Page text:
The food product is said to provide for a higher Net Nitrogen Utilization and together with essential fatty acids provide energy to treat Protein-Calorie Malnutrition, and to be used for supportive nutrition in case of cancer, AIDS, trauma due to burns, surgery or disease such as renal disorders, liver disorders, diabetes mellitus, gout and the like. Thus the aim is to increasing protein nutritional value of a food product.

JP5344863 discloses an amino acid composition for treating diabetes containing rice protein pepsin hydrolysate, bean protein pepsin hydrolysate, egg-protein pepsin hydrolysate and specific free amino acids. Besides the different hydrolysates a mixture of glutamic acid, alanine, phenylalanine, lysine, threonine, valine, isoleucine, leucine, methionine, histidine, and tryptophane, whereby the content of the mixture of free amino acids is about 9.4% of a total of about 21.6% of protein, whereby the content of leucine, isoleucine, valine, lysine, and threonine is about 1.1%. I.e. the 1.1% content of said given five different amino acids is less than 11% of the total content of added free amino acids.

EP-A-1 629 840 discloses an amino acid composition and fluid replacer, in particular to replace energy after hard exercises. Thereby an amino acid mixture comprising alanine, arginine, aspartic acid, glutamic acid, glycine, histidine, isoleucine, leucine, lysine, methionine, phenylalanine, praline, serine, threonine, tryptophan, tyrosine, valine, and glutamine is used. The amino acid contents given as molar ratios is at maximum about 180 moles, of which leucine, isoleucine, lysine, threonine and valine constitutes 55 moles, i.e., less than 30%.

The aim is to supply the energy loss after exercise, thereby i.e., improving blood sugar levels.

EP-A-0 747 395 relates to a composition for treating renal failure, whereby it has a protein source having a special blended amino acid profile which is specifically designed for renal patients, whereby it consists of free amino acids and whey protein. The free amino acids are valine, leucine, isoleucine, threonine, methionine, lysine, phenylalanine, tryptophan, histidine, arginine, praline, glycine, alanine, serine, tyrosine, cysteine, aspartic acid, glutamic acid, in their L-form, when so available. In such a mixture valine, leucine, isoleucine, threonine and lysine constitute 38.3 to 46.2 mole, percent.

WO 02/102360 discloses the use of the branched amino acids leucine, isoleucine and valine as active components in a preparation for improving myocardial ventricular function in patients suffering from diabetes, particularly diabetes type II. The aim is thus to improve myocardial function, not to provide for an improved insulin production and release GB 913,790 discloses improvements in dietary supplements and relates in particular to a mixture of the essential amino acids, whereby the first three limiting amino acids should be determined and should be related to the respective proportions of the said amino acids in a fasting plasma of the recipient of such a regimen.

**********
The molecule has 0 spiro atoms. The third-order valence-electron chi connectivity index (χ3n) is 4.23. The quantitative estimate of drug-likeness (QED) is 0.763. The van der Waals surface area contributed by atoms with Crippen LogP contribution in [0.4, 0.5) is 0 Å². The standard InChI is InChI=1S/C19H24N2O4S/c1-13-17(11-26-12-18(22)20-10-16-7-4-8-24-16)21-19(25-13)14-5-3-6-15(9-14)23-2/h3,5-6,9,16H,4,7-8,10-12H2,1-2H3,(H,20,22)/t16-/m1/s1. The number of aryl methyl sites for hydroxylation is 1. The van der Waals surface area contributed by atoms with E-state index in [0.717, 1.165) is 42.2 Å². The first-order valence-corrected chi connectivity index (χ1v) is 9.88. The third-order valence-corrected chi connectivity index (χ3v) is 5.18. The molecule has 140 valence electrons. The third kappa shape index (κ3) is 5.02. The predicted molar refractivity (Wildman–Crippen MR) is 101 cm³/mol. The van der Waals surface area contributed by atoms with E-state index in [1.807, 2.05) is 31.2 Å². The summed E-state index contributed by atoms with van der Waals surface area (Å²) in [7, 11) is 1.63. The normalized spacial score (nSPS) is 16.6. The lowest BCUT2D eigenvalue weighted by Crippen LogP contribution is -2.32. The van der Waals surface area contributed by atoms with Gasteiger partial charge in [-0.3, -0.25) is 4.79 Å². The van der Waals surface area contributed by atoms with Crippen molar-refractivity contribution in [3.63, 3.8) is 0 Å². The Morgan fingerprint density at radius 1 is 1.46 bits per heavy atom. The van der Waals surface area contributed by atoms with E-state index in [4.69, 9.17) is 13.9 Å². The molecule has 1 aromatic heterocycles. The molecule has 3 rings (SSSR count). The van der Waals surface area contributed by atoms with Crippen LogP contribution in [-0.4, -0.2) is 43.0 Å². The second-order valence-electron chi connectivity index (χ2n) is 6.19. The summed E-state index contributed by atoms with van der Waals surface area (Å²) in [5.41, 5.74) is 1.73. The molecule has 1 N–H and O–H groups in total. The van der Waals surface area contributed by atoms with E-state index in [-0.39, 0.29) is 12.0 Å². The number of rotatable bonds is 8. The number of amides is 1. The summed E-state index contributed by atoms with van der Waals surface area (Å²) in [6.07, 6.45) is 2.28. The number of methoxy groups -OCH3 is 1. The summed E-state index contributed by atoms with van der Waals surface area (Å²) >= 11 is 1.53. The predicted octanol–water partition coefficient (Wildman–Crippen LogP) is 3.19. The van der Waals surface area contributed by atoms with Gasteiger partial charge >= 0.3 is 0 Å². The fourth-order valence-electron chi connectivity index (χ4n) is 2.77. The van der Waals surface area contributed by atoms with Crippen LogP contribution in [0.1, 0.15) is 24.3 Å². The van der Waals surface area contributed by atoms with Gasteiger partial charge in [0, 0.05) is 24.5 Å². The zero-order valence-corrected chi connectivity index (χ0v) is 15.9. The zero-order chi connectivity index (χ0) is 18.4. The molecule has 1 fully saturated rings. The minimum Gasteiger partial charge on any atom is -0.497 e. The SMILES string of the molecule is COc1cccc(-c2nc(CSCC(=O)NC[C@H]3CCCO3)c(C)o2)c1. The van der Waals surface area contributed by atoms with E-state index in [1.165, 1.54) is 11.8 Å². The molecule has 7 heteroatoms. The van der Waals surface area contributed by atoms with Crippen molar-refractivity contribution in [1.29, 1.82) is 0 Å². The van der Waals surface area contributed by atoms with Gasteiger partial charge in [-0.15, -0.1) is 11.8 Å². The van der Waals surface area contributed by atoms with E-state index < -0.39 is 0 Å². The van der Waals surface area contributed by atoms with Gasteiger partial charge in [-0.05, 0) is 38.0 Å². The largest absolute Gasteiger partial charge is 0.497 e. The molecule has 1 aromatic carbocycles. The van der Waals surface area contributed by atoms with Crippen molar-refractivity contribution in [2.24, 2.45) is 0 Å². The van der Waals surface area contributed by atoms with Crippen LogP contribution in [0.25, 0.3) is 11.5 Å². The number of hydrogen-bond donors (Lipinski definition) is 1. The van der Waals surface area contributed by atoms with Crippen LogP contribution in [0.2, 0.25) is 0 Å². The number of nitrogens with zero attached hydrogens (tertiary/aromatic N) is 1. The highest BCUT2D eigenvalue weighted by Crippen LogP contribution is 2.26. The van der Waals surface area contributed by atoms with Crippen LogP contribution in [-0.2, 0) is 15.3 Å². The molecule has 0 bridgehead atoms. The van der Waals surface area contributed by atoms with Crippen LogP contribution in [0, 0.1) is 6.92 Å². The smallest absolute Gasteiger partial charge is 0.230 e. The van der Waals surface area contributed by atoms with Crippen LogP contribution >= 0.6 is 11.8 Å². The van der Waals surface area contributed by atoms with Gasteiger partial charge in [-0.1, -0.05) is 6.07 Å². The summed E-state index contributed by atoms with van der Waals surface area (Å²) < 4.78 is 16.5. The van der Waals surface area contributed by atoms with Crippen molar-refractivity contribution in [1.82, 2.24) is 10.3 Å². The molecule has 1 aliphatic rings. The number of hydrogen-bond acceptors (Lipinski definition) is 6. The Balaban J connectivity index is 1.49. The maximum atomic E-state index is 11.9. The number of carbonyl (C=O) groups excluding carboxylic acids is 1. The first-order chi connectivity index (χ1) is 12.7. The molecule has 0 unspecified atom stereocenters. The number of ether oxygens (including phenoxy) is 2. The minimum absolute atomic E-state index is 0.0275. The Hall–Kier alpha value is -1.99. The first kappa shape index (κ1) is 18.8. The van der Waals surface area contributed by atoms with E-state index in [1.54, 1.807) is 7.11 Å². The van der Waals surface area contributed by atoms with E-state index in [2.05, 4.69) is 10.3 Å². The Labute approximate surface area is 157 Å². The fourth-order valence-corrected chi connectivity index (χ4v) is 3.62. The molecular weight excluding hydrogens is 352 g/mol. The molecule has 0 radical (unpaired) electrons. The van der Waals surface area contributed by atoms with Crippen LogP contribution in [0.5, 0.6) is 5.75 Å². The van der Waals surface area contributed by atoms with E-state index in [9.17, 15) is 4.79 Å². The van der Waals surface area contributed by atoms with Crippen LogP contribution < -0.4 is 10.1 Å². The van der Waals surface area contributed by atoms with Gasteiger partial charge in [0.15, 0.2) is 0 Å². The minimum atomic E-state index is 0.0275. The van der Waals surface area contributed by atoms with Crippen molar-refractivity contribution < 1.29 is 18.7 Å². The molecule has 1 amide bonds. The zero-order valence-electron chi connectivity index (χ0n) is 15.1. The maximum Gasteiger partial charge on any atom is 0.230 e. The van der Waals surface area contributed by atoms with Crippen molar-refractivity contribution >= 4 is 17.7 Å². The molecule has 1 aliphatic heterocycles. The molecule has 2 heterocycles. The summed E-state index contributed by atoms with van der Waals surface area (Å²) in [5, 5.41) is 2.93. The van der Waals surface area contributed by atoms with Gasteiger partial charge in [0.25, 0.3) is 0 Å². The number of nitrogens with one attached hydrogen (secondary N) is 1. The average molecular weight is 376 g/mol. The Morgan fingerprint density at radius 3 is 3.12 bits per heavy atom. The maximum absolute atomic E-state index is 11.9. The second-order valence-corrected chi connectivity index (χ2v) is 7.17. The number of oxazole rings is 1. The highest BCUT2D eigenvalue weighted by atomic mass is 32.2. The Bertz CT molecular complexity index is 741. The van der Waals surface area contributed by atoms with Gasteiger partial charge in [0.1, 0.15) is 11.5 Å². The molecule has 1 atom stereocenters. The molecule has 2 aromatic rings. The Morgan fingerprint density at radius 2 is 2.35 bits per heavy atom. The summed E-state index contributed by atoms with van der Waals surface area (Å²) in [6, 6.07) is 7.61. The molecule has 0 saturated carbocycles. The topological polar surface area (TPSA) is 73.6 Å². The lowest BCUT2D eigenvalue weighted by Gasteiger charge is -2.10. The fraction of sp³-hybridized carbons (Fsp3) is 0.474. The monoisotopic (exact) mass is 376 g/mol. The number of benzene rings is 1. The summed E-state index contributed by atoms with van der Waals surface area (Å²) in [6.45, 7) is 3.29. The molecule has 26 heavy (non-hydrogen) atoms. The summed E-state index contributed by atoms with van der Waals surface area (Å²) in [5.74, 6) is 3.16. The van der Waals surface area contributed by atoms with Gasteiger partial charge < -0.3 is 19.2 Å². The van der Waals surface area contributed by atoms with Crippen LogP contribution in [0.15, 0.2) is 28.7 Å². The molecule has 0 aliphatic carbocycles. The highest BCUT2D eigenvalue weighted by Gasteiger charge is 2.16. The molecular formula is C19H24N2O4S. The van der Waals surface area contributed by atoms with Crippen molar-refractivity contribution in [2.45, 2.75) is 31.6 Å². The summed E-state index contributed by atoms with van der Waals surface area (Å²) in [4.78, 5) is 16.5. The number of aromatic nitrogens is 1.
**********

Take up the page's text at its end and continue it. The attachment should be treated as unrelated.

There is an increasing need of new food compositions to be used to prevent and treat the regulation of the blood glucose and thereby reduce or regulate the metabolic syndrome, which is increasing world-wild

SUMMARY OF THE INVENTION

The invention relates in a first aspect to a food composition comprising an amino acid part having at least the amino acids leucine, isoleucine, valine, threonine and lysine in an amount of from about 35 to about 90 g/100 g of the total amount of the amino acid part as well as a method how to produce said food composition. By the development of such a food composition it is possible for the first time to control the blood glucose levels in a mammal such as a human being by the use of a food composition.

In a second aspect the invention relates to a method how to produce such a food composition and a food product comprising such a food composition.

In a third aspect the invention relates to a food product comprising such a food composition.

In a fourth aspect the invention relates to the use of the food composition mentioned above for the manufacturing of a food composition for the regulation of blood glucose levels.

The invented food composition has an interesting potential in relation to the metabolic syndrome, in particular in the management of conditions associated with deficient insulin secretion e.g. diabetes type 2, and impaired glucose tolerance. In addition, protein enhanced insulinaemia may be beneficial for subjects in a catabolic state (post-operative, elderly, anorexia nervosa), and to enhance replenishment of glycogen stores in athletes recovering from strenuous exercise.

BRIEF DESCRIPTION OF THE DRAWINGS

FIG. 1 Mean (±SEM) incremental changes (Δ) in blood glucose in response to glucose (▪), whey (▴), AA1 (▾), AA2 (♦) and AA3 (). A significant treatment effect (P<0.05) but no treatment×time interaction (P=0.06) were found, n=12 healthy subjects.

FIG. 2 Mean (±SEM) incremental changes (Δ) in serum insulin in response to glucose (▪), whey (▴), AA1 (▾), AA2 (♦) and AA3 (). A significant treatment effect (P<0.05) and treatment×time interaction (P<0.05) was found. Values with different lowercase letters are significantly different, P<0.05 (Tukey's test), n=12 healthy subjects.

* At 90 min, whey induces a significantly higher insulin response than the glucose reference and AA2.

FIG. 3 Mean (±SEM) incremental changes (Δ) in plasma GIP in response to glucose (▪), whey (▴), AA1 (▾), AA2 (♦) and AA3 (). A significant treatment effect (P<0.05) but no treatment×time interaction (P=0.12) were found, n=12 healthy subjects.